, about half of the antibiotics produced in the US are destined for use in cattle. In fact, the actual amount, though startling, is of less concern than the manner of prescription. Cattle are fed antibiotics for prolonged periods of time, effectively turning them into bio-incubators or antibiotic resistant bacteria.
The first cause of antibiotic resistance is understandable and forgivable, particularly in ‘health care as a consumer commodity’ regimes such as the US, where patient/customer pressure for prescription is a driver towards antibiotic overuse, but also in ‘health care as a public right’ regimes. The pressure on doctors to treat the individuals in their surgeries is a pressure that clouds their view of the bigger picture, and rightly so. As a result, the response to overprescription must be led from the top, with regulation rather than guidelines. In this, nationalised health care is able to institute the measures required to maintain the effectiveness of antibiotics far easier than a dispersed, privatised system. The former only requires a management edict. The latter requires legislation, a procedure that would be difficult to implement given the political clout of pharmaceutical manufacturers. Economically speaking, antibiotic resistance is a blessing to the industry, as it periodically produces new markets for patent protected, and therefore highly profitable, drugs. In the long term, and perhaps not so long term, as the number of targets for antibiotics is exhausted, this will be a disastrous strategy for humanity, sending us tumbling back to a health care situation equivalent to that of the 19th century. The surgical procedures developed over the past century will be relegated to memories of a golden age, outside, perhaps, super-sterile hospitals for the super-rich.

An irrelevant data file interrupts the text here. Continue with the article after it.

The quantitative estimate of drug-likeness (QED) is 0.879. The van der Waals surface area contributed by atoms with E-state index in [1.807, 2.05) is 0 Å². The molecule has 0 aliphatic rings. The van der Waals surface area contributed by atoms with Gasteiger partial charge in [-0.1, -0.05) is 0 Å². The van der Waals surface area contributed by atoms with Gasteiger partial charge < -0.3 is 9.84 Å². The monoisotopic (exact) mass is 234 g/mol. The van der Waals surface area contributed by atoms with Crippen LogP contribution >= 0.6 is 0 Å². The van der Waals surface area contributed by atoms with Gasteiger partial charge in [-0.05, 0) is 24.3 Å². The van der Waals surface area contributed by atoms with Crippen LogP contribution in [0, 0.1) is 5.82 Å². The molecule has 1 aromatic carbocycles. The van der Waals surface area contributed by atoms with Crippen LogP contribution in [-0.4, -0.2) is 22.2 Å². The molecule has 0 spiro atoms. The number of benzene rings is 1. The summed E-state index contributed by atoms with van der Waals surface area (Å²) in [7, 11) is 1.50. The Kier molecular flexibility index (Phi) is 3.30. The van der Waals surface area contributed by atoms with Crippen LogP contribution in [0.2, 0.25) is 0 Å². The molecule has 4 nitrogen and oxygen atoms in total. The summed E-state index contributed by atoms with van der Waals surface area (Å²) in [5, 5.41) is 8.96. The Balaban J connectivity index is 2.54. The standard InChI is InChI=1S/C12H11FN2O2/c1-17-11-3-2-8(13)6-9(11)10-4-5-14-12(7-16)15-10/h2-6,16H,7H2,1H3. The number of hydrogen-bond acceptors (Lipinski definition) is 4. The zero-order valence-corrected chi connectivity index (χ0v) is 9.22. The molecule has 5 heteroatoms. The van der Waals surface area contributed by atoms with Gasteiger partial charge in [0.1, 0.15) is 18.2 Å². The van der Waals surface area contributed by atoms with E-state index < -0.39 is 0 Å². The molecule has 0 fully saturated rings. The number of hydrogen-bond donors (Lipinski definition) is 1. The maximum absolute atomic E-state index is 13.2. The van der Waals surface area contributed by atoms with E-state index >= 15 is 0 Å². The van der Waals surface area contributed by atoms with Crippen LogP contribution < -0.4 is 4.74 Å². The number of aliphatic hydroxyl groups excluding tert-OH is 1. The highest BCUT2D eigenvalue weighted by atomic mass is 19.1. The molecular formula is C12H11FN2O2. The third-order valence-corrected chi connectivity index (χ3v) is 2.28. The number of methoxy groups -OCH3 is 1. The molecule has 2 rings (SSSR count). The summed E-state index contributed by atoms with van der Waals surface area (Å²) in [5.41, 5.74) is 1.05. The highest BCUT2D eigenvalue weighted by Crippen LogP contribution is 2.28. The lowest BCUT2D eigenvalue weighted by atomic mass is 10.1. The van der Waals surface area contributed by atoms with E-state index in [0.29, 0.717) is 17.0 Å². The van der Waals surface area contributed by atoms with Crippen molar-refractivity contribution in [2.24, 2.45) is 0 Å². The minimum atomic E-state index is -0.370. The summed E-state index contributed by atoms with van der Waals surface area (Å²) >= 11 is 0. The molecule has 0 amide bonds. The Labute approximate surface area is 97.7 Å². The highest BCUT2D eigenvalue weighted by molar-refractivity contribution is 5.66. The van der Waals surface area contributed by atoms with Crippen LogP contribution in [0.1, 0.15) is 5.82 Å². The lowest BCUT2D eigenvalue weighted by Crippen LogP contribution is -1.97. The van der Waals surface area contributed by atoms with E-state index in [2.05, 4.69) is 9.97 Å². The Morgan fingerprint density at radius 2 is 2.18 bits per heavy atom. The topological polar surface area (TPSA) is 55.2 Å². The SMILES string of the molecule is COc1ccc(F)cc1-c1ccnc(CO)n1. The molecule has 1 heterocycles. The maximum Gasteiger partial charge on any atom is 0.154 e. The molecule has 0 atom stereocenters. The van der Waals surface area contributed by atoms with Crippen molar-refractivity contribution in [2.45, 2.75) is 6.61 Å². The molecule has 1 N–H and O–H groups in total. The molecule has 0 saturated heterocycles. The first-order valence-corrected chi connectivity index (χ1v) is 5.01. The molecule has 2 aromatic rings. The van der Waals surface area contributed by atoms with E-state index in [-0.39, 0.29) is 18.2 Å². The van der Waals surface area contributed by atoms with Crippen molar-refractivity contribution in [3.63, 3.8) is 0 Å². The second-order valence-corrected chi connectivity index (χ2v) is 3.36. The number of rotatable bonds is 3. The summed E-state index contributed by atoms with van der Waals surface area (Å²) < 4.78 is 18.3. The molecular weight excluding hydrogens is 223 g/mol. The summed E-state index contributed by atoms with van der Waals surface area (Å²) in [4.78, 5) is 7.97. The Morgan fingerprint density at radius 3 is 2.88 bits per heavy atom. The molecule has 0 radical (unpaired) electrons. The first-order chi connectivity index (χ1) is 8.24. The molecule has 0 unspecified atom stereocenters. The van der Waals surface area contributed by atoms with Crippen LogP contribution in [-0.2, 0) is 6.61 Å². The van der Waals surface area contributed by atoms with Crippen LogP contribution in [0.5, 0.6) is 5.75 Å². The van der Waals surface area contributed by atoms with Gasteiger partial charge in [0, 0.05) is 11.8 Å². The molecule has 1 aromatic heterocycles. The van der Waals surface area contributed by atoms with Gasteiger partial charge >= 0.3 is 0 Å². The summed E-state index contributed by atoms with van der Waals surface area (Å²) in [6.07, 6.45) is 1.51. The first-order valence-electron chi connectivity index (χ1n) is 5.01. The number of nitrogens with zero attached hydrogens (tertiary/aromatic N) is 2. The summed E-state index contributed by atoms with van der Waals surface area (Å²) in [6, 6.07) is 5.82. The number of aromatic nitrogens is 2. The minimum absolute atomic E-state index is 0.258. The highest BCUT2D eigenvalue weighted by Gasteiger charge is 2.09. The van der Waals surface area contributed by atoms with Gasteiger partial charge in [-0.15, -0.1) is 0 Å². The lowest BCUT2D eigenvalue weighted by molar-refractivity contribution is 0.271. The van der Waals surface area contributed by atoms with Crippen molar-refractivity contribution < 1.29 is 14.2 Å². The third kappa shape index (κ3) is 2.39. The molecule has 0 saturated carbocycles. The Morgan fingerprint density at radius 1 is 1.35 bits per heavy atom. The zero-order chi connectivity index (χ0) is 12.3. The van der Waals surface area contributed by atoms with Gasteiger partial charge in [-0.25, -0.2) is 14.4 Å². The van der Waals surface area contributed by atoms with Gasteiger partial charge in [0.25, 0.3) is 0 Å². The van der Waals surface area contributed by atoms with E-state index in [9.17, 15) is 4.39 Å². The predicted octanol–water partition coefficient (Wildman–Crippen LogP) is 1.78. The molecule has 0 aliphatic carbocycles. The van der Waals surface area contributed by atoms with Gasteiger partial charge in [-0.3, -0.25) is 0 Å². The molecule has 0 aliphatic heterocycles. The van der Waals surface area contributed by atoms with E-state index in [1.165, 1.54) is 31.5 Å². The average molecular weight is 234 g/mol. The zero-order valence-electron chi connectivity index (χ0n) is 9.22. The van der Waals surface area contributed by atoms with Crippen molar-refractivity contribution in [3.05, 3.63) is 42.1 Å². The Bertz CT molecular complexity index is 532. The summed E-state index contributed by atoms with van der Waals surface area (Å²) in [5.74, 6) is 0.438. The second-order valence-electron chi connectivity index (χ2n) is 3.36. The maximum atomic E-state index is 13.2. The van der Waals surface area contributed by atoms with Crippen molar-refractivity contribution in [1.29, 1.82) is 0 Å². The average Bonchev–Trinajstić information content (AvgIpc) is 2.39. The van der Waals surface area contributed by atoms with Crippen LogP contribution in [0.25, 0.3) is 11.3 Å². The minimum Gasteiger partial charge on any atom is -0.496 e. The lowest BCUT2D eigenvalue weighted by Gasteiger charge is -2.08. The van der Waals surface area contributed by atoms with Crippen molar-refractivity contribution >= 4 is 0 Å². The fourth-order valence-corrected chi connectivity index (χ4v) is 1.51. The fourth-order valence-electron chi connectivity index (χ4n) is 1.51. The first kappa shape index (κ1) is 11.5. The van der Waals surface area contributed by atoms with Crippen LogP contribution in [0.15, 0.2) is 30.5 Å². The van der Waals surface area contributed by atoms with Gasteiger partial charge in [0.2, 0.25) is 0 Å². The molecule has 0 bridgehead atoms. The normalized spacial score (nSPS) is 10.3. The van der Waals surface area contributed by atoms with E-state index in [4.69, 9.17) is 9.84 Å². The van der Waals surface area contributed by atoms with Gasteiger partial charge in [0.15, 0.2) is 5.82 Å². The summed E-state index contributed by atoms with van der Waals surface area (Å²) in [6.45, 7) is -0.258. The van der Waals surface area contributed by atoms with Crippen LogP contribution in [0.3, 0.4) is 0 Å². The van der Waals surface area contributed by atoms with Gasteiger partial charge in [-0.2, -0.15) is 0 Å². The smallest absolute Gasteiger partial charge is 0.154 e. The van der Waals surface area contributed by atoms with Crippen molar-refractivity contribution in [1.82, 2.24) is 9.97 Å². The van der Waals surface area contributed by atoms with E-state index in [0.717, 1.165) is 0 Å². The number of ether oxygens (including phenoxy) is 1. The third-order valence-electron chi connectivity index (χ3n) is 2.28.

Our response to this dystopian, dysterile, septic future should begin with eliminating the second, absurd cause of antibiotic resistance. Unfortunately, while the EU might regulate the use of antibiotics in European cattle farming, this problem cannot be contained within a country, a continent, or a trading bloc. The global cattle market, including the heavy antibiotic users in the US industry, must be bound, internally by regulation, or externally by trade pressure, to a restriction in antibiotic use outside of the immediate and necessary causes of human health. Further, of course, we could enact a ban on the currently fashionable antibacterial products we are encouraged to routine in routine household and personal hygiene.
Of course, opinion pieces acknowledging that the real cause of both MRSA and other superbugs, resulting in what can be sensibly described as a serious, but avoidable, threat to modern standards of health care, is not a bunch of lazy nurses and underpaid cleaners, but the reckless pursuit of profit on the part of pharmaceutical (and other) companies, are opinion pieces that demand the public identify a more powerful, and less acceptably identified, enemy to human welfare, the structure of profit production.